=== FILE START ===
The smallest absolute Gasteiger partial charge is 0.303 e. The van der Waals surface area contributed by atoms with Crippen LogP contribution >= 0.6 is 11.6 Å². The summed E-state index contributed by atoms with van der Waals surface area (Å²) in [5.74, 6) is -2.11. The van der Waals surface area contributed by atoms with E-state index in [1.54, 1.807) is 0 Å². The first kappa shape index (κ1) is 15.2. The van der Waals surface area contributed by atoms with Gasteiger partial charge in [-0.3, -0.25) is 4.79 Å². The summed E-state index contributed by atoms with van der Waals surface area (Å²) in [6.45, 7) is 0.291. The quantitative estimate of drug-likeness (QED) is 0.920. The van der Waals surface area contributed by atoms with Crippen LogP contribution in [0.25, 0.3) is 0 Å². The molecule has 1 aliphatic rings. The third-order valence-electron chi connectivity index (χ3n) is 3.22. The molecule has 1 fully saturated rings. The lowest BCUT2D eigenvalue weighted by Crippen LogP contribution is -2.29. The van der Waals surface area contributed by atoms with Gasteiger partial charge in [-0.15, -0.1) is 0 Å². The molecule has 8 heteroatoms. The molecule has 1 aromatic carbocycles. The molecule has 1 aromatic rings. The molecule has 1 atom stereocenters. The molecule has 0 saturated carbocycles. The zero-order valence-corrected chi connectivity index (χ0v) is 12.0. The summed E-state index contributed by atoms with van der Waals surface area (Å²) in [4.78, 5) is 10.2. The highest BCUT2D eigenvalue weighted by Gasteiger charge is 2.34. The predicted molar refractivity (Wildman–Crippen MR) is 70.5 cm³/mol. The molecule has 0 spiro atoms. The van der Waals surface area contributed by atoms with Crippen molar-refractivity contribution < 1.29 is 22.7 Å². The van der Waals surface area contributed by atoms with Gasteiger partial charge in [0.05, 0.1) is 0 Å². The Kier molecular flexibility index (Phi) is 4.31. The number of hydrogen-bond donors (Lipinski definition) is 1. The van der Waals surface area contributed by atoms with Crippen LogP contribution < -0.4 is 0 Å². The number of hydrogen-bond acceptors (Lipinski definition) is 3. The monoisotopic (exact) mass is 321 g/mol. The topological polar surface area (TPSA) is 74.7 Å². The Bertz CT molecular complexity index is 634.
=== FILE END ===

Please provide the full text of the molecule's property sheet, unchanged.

The smallest absolute Gasteiger partial charge is 0.303 e. The van der Waals surface area contributed by atoms with Crippen LogP contribution >= 0.6 is 11.6 Å². The summed E-state index contributed by atoms with van der Waals surface area (Å²) in [5.74, 6) is -2.11. The van der Waals surface area contributed by atoms with E-state index in [1.54, 1.807) is 0 Å². The first kappa shape index (κ1) is 15.2. The van der Waals surface area contributed by atoms with Gasteiger partial charge in [-0.3, -0.25) is 4.79 Å². The summed E-state index contributed by atoms with van der Waals surface area (Å²) in [6.45, 7) is 0.291. The quantitative estimate of drug-likeness (QED) is 0.920. The van der Waals surface area contributed by atoms with Crippen LogP contribution in [0.25, 0.3) is 0 Å². The molecule has 1 aliphatic rings. The third-order valence-electron chi connectivity index (χ3n) is 3.22. The molecule has 1 fully saturated rings. The lowest BCUT2D eigenvalue weighted by Crippen LogP contribution is -2.29. The van der Waals surface area contributed by atoms with Gasteiger partial charge in [-0.15, -0.1) is 0 Å². The molecule has 8 heteroatoms. The molecule has 1 aromatic carbocycles. The molecule has 1 aromatic rings. The molecule has 1 atom stereocenters. The molecule has 0 saturated carbocycles. The zero-order valence-corrected chi connectivity index (χ0v) is 12.0. The summed E-state index contributed by atoms with van der Waals surface area (Å²) in [4.78, 5) is 10.2. The highest BCUT2D eigenvalue weighted by Gasteiger charge is 2.34. The predicted molar refractivity (Wildman–Crippen MR) is 70.5 cm³/mol. The molecule has 0 spiro atoms. The van der Waals surface area contributed by atoms with Crippen molar-refractivity contribution < 1.29 is 22.7 Å². The van der Waals surface area contributed by atoms with Gasteiger partial charge in [0.05, 0.1) is 0 Å². The Kier molecular flexibility index (Phi) is 4.31. The number of hydrogen-bond donors (Lipinski definition) is 1. The van der Waals surface area contributed by atoms with Crippen LogP contribution < -0.4 is 0 Å². The number of hydrogen-bond acceptors (Lipinski definition) is 3. The monoisotopic (exact) mass is 321 g/mol. The topological polar surface area (TPSA) is 74.7 Å². The Bertz CT molecular complexity index is 634.